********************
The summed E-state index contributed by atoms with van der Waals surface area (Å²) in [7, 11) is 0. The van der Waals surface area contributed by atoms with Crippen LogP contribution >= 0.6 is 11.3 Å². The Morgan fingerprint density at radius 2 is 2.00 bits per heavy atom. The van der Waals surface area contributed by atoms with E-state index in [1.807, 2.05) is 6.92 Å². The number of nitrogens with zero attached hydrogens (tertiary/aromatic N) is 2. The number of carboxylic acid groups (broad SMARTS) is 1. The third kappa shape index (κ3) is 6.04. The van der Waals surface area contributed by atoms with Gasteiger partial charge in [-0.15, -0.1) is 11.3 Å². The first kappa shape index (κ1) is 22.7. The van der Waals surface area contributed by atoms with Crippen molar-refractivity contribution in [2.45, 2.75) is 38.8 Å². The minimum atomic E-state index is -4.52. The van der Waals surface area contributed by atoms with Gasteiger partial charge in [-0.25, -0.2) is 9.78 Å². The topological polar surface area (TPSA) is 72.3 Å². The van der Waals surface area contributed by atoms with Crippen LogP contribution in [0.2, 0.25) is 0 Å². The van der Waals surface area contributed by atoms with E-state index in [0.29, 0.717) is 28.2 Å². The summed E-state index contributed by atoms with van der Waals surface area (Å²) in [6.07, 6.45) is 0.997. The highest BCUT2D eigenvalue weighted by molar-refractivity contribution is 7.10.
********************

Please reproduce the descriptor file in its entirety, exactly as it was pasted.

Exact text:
The summed E-state index contributed by atoms with van der Waals surface area (Å²) in [7, 11) is 0. The van der Waals surface area contributed by atoms with Crippen LogP contribution >= 0.6 is 11.3 Å². The Morgan fingerprint density at radius 2 is 2.00 bits per heavy atom. The van der Waals surface area contributed by atoms with E-state index in [1.807, 2.05) is 6.92 Å². The number of nitrogens with zero attached hydrogens (tertiary/aromatic N) is 2. The number of carboxylic acid groups (broad SMARTS) is 1. The third kappa shape index (κ3) is 6.04. The van der Waals surface area contributed by atoms with Gasteiger partial charge in [-0.15, -0.1) is 11.3 Å². The first kappa shape index (κ1) is 22.7. The van der Waals surface area contributed by atoms with Crippen molar-refractivity contribution in [2.45, 2.75) is 38.8 Å². The minimum atomic E-state index is -4.52. The van der Waals surface area contributed by atoms with Gasteiger partial charge in [-0.25, -0.2) is 9.78 Å². The topological polar surface area (TPSA) is 72.3 Å². The van der Waals surface area contributed by atoms with Crippen LogP contribution in [0.2, 0.25) is 0 Å². The van der Waals surface area contributed by atoms with E-state index in [0.29, 0.717) is 28.2 Å². The summed E-state index contributed by atoms with van der Waals surface area (Å²) in [6.07, 6.45) is 0.997. The highest BCUT2D eigenvalue weighted by molar-refractivity contribution is 7.10.